Star Wars Galaxies: An Empire Divided Review
Developer: Sony Online Entertainment
Reviewed on PC
Windows System Requirements: Pentium III 933 MHz, 256 MB RAM (realistically, start thinking about that upgrade to 512 MB or more), 32 MB video card, internet connection, DirextX 9.0a
The Star Wars license has invaded nearly every other genre of computer and video game in existence, now comes its turn in persistent world online game. With a choice of eight playable species and professions ranging from chef to bounty hunter, here is a chance not just to play in the Star Wars universe, but to live and work in it.
Rob de los Reyes
Although friendlier in many ways to non-powergamers and non-MMOGers than other persistent world games, Star Wars Galaxies remains, like other massively multiplayer online games, not for the faint of heart. Especially now. Nearly a month after its launch, SWG is very much in the throes of gangly adolescence. Though it's possible to spot the mature game creeping out from underneath, it takes the adoring eyes of a dyed-in-the-wool Star Wars fan to look past the bugs, imbalances and half-finished content to see the underlying attractiveness. That attractive game is there now in places, and more attractive features lie just beyond reach, visibly installed, but not yet working as intended.
When it's all working, SWG boasts an impressive undergirding. The learning curve remains as steep as any other in the genre, but the player communication system and user interface are slick, the flexibility in character design impressive, and the opportunities to roleplay deeply imbedded. With any luck, a month from now, you'll be able to append "lots of things to do" to that list since much of what lies ahead is already halfway in-game. For now, arcade excitement comes in bursts – if you're looking for TIE-Fighter or Jedi Knight II, look elsewhere. But the sense of being a person in the Star Wars universe is thick in the air, both compelling and exciting in its own way. It may turn out to be for the best that hardcore fans dive in first. With so much of the action player-driven, SWG desperately needs players to reach the upper echelons of their chosen professions in order to fill out the world. The hardcore can tolerate the grind of being the ones to fill the void; the rest may find SWG easier and more fun to navigate once something of a trail has been cleared.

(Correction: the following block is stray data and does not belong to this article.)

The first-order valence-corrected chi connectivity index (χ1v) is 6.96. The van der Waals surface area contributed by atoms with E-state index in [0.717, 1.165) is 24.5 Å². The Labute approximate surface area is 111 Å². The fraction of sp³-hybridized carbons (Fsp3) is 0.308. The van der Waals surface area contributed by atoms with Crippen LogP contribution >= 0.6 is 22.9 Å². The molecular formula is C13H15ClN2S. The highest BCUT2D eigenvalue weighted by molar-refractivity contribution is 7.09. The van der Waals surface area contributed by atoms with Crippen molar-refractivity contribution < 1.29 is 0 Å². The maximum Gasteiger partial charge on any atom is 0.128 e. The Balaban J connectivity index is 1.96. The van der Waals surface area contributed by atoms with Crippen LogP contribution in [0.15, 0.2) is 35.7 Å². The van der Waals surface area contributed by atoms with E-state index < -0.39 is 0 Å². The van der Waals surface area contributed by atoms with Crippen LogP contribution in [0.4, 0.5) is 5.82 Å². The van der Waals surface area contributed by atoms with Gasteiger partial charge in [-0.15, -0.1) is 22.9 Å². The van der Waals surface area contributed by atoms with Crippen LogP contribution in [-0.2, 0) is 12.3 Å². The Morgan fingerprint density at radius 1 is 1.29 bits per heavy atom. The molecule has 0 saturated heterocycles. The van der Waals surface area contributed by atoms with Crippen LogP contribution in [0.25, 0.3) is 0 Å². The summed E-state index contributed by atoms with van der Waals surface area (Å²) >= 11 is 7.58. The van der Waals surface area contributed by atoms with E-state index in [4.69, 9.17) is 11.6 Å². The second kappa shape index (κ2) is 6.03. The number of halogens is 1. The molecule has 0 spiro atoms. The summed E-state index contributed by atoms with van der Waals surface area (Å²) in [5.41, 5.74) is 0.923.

Early confusion for the new player is partially a result of some of SWG's innovation. In most games in the genre, you create a character by picking a species and picking a character class or profession that will be yours until you stop playing. If you want to play a different class, you create a different character. Here, you'll pick a base profession at creation, but almost certainly want to learn a couple more base professions as soon as you get into the game proper. While there are defined paths to certain advanced professions, nearly all of them leave you with the ability to take on extra skills from professions outside your primary. In other words, you might be a shooter who crafts, a crafter who shoots or a medic who dances and scouts. And you're not stuck with any of those choices. At any point, you can trade skills in to recoup their cost to you (other than the experience accrued) and spend them elsewhere. What is true for your skills is also true for your stats. If you choose to be a dancer at character creation, the game will tilt your personal statistics to aid that choice. But if you change your mind and want to be a fighter, you can trigger a "stat migration" to rearrange them as befits your new direction. This system can leave new players puzzled at first, but is also an interesting change of pace for long-time MMOGers.